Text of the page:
Are you familiar with the vintage Mexican silver jewelry from the town of Taxco? It’s got a great Deco-meets-Aztec style done with gorgeous craftsmanship. Sometimes you see it with geometric designs but more often it’s got mythological animals, astrological symbols, flowers and Jazz Age motifs. Amazing, right?
A little history: the people native to that region worked with silver long before Europeans came, but there was a resurgence of interest in the early 20th century. In the 1920s an American architect named William Spratling moved to Mexico after befriending and working with Diego Rivera and began to work in silver.
Spratling loved pre-Columbian art and incorporated it’s themes into his work. His interest was spurred on by the discovery in 1932 of Mixtec and Zapotec treasures, an archeological find that was as dramatic an influence in Mexico as the opening of King Tut’s tomb in 1925 was on Art Deco design in Europe and the United States.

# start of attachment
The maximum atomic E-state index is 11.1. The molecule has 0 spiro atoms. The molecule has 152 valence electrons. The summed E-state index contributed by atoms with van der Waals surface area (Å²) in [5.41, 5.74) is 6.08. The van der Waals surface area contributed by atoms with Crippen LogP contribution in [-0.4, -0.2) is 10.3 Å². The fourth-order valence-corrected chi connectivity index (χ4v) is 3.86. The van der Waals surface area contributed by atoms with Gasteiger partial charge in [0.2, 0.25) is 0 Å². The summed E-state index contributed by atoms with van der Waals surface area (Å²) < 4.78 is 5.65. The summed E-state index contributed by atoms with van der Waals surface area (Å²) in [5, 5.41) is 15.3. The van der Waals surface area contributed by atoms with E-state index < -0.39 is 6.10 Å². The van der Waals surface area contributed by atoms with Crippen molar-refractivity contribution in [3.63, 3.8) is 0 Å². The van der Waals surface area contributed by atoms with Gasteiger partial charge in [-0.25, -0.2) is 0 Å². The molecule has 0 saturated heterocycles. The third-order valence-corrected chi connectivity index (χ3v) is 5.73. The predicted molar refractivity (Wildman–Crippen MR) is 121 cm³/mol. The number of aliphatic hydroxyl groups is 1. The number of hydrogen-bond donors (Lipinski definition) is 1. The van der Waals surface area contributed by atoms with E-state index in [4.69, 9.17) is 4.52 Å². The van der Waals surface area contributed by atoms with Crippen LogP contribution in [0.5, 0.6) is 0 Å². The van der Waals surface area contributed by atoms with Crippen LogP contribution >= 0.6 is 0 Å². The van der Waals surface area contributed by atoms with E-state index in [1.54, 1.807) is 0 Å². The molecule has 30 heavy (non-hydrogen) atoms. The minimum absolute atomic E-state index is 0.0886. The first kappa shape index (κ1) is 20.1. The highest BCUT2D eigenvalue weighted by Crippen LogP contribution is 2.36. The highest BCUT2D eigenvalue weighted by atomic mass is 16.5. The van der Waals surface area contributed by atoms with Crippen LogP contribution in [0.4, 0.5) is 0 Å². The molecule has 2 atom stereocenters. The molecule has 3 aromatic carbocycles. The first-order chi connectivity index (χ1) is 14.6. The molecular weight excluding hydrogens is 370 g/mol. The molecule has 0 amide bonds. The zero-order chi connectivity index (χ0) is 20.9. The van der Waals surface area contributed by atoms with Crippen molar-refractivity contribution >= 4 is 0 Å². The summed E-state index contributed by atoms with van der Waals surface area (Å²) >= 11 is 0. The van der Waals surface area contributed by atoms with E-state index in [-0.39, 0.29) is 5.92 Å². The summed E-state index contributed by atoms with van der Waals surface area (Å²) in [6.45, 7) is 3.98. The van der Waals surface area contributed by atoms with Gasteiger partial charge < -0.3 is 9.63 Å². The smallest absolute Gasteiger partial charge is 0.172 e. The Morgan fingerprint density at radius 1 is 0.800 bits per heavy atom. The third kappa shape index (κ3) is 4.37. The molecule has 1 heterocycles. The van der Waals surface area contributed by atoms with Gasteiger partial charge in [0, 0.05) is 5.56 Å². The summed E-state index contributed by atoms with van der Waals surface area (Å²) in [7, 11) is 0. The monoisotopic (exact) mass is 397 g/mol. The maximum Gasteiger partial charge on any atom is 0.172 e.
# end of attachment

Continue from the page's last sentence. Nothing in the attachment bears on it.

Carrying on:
The pre-Hispanic motifs were mixed with modern Cubist and contemporary folk elements in highly sophisticated jewelry combining silver with obsidian, mother of pearl, amethyst, onyx, turquoise and jet. This lead to the high point of Mexican silver jewelry, which was the 1930’s-1950’s.
As Spratling and his jewelry became more successful, he created an apprenticeship program for local jewelry makers. This allowed an entire group of artisans to flourish and to take the designs in completely new directions.
Here are just a few of the vintage Mexican silver pieces I have in the shop right now: